The Asheville, Western North Carolina nurse shortage is worsening. Here’s what’s being done to change that.

Published On The Asheville Watchdog Website On July 28, 2023

Data show a rising deficit of RNs and LPNs as colleges, workforce groups, and the state pitch solutions

The acute nursing shortage plaguing Asheville and Western North Carolina will reach “crisis” levels over the next decade, experts say, with one estimate projecting the region to be short nearly 2,000 nurses across eight healthcare sectors.

A mix of retiring nurses, aging populations and longer life spans requiring a greater need for acute care services are contributing to the deficit, according to nursing leaders, workforce experts, and nursing school department directors. Other contributing factors could be declining nursing student enrollment and healthcare workers’ increased workload due to high patient-to-nurse ratios.

“The potential shortages that you’re seeing are kind of the tip of the iceberg,” Western Carolina University Nursing School Director Terri Durbin said. “It’s not hyperbole to say really we could all double our nursing output tomorrow… and it might not be enough.”

Dennis Taylor, the immediate past president of the North Carolina Nurses Association, agrees.

“We are still in what I would call a crisis situation with the nursing workforce in North Carolina,” said Taylor, who noted that hospitals’ increasingly common use of travel nurses and their assignment of more tasks to shrinking staff ultimately won’t reverse the crisis. “It’s almost like sticking your finger in a dam that’s getting ready to break — it’s a short-term solution to what has been and continues to be a long-term issue.”

So dire is the issue that North Carolina’s departments of Health and Human Services and Commerce are promising to intervene, with the announcement this spring of a task force, assembled to strengthen the pipeline of caregivers.

Meanwhile, colleges are starting or expanding nursing programs, and they are partnering with hospitals to strengthen the student-to-professional pipeline.

The state will be short thousands of registered nurses or licensed practical nurses by 2033 and Western North Carolina will face a deficit of almost 1,700 RNs and LPNs, according to a University of North Carolina Cecil G. Sheps Center study and its workforce supply and demand tool, NC Nursecast.

The region will have the state’s highest deficit of LPNs overall and the highest deficit of RNs in assisted living and ambulatory care sectors, barring workforce increases, according to the data. It will face a deficit of 831 nurses in long-term care and nursing home facilities and 605 in hospitals.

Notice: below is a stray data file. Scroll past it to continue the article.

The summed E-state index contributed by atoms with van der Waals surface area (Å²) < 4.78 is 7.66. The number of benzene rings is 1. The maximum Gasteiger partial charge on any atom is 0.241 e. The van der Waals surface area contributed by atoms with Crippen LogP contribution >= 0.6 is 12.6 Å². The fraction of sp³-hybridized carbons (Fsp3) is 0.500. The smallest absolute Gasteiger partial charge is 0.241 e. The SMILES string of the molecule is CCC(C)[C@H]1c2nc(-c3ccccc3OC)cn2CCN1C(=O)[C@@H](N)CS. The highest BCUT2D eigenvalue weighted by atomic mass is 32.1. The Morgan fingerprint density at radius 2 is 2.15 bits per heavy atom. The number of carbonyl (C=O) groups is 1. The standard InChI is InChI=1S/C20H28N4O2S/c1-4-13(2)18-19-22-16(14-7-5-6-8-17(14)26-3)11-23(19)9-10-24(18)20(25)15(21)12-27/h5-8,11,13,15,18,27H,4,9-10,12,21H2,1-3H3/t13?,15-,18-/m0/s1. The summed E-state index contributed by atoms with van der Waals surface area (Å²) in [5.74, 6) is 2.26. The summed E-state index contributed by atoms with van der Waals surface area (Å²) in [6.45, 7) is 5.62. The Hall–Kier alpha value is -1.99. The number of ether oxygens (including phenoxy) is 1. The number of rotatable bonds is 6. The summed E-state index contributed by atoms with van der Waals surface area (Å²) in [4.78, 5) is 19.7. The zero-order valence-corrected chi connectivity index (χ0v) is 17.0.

As of July 18, there were 643 RN job openings in Buncombe, Transylvania, Henderson, Madison, and Haywood counties, according to NCWorks Online, an online resource for job seekers and employers in the state.

“We are in need somewhere in the range of 10,000 to 12,000 new nurses every year, just to replace those that are leaving the profession, retiring, moving out of state,” Taylor said of nursing demand statewide. “We know that our educational system is only producing somewhere between 6,000 to 8,000. So we’re in a deficit every year.”


An effort to enhance recruitment, retention

The problem is multifaceted, experts say.

Taylor said nursing school faculty members need to be paid more. Asheville-Buncombe Technical Community College Chair of Nursing Christy Andrews said the school has seen declined enrollment this year and said negative media coverage of “the horrible side of healthcare” — long hours, short staffing, and abusive patients — could be deterring nurse hopefuls. Nathan Ramsey, director of the Mountain Area Workforce Development Board, said some Western North Carolina nursing programs are sometimes turning students away because they can’t meet demand.

In 2017, Taylor said, when the Nurses Association urged the General Assembly to help boost salaries for nursing instructors, the statewide deficit stood at about 2,000 to 3,000 nurses; by 2033, according to the Sheps Center, the deficit will be more than 17,500 RNs and LPNs combined.

Aiming to reverse this trend, North Carolina’s Departments of Health and Human Services and Commerce announced in March the creation of the Caregiving Workforce Strategic Leadership Council.